The Good: Offensively, this William & Mary team proved it can hang with FBS-caliber talent. Against an FBS, Power 5 conference school (yes, even though it was only UVA), the offensive unit put up an impressive 29 points. The Tribe amassed 371 total yards, while UVA totaled 373–almost literally dead even. In terms of time of possession, W&M had the ball for almost 35 minutes, while UVA only had it for 25. The Tribe also won the turnover battle 2-0 (on two interceptions).
Cluley was able to spread the ball around the field to all of his receivers, running back Mikal Abdul Saboor finished with 100 yards rushing, and the special teams kicking/punting unit performed very well. Kicker Nick Dorka converted on two clutch field goals in the first half, of 21 and 43 yards, while punter Hunter Windmuller averaged an insane 56.2 yards per punt on four punts.
The Bad: Our special teams unit was woefully bad at defending against the big play ability of Virginia’s speedy returners. UVA averaged an eye popping 41.3 yards per punt return on three punts. One of those resulted in a 74 yard touchdown return in the third quarter, again, the quarter that UVA outscored W&M 0-14. Let’s hope that this was an anomaly, and that FBS UVA was simply too big and fast on special teams for FCS W&M to keep up with on punts. This is something that the Tribe will need to correct quickly, before the team gets deep into its CAA schedule.
We did not expect DeVonte Dedmon to play in this game, as he was rumored to be recovering from mono. But he played, and we’re happy he did. Every now and then Dedmon limped on the field; similarly, quarterback Steve Cluley was knocked around against UVA, and was a little slow getting up every now and then. Both players finished the game. Additionally, running back Mikal Abdul-Saboor was brought off the field late in the game due to injury. He walked off the field under his own power, and we hope the top rusher in the CAA is back on the field next Saturday. OL Chris Durant was out in this contest and replaced by Jared Templeton.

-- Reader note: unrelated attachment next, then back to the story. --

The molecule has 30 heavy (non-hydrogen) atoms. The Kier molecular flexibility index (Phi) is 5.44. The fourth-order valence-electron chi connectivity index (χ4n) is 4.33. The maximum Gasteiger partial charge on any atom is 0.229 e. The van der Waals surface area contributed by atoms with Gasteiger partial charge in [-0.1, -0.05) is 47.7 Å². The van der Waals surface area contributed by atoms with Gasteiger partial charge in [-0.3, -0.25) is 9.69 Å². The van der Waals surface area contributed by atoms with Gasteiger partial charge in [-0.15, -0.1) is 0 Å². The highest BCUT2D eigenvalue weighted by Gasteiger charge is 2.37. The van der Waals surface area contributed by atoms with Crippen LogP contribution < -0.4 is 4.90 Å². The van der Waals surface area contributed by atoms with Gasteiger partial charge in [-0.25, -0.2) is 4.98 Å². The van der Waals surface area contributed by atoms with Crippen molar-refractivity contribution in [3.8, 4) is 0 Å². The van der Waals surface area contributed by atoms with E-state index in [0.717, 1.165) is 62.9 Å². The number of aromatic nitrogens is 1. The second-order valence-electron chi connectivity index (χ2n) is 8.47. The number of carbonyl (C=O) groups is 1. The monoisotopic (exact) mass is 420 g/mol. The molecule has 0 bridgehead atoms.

Unfortunately for the Tribe defense, both linebackers Zach Fetters and Ian Haislip left the game with injury. Currently, we don’t know the severity of these injuries, but Haislip left the field to the locker room with assistance during the first drive of the game. Fetters joined him soon after and had to leave the field. This is a strong blow to the defense, as our linebacking corps was supposed to be one of our strongest units on D this season; we hope that one or both of these guys will be ready to go next week.
Around the CAA: JMU blew out Albany, Stony Brook knocked off UNH in a blow out, and Richmond torched VMI, but the most important news came out of Villanova. Walter Payton award winning QB John Robertson has reportedly injured his PCL, and may be out for an extended period of time following an MRI this coming Monday. The Tribe plays Villanova in early October, and appears to be dodging a bullet by not having to face one of the CAA’s top quarterbacks this year.
CAA Standings: JMU and Stony Brook sit atop the standings as the only two undefeated CAA teams remaining. W&M will begin the CAA slate with a very tough opponent for the home opener this Saturday in Stony Brook. It’s early in the season, but anything can happen. CAA play is only just beginning, and the road to the FCS playoffs starts now.
Look Ahead: The Tribe went toe-to-toe with an in-state FBS, Power 5 foe and nearly pulled off the upset. The offense performed incredibly well, the defense definitely had its moments, but the special teams needs some work. If the Tribe can overcome some of its injuries from this past week, this year’s squad will have as good a shot as any to take the CAA crown. Next week’s opponent will undoubtedly pose a big test, but there’s nothing like a home opener in Williamsburg. See you there, and LET’S GO TRIBE!!!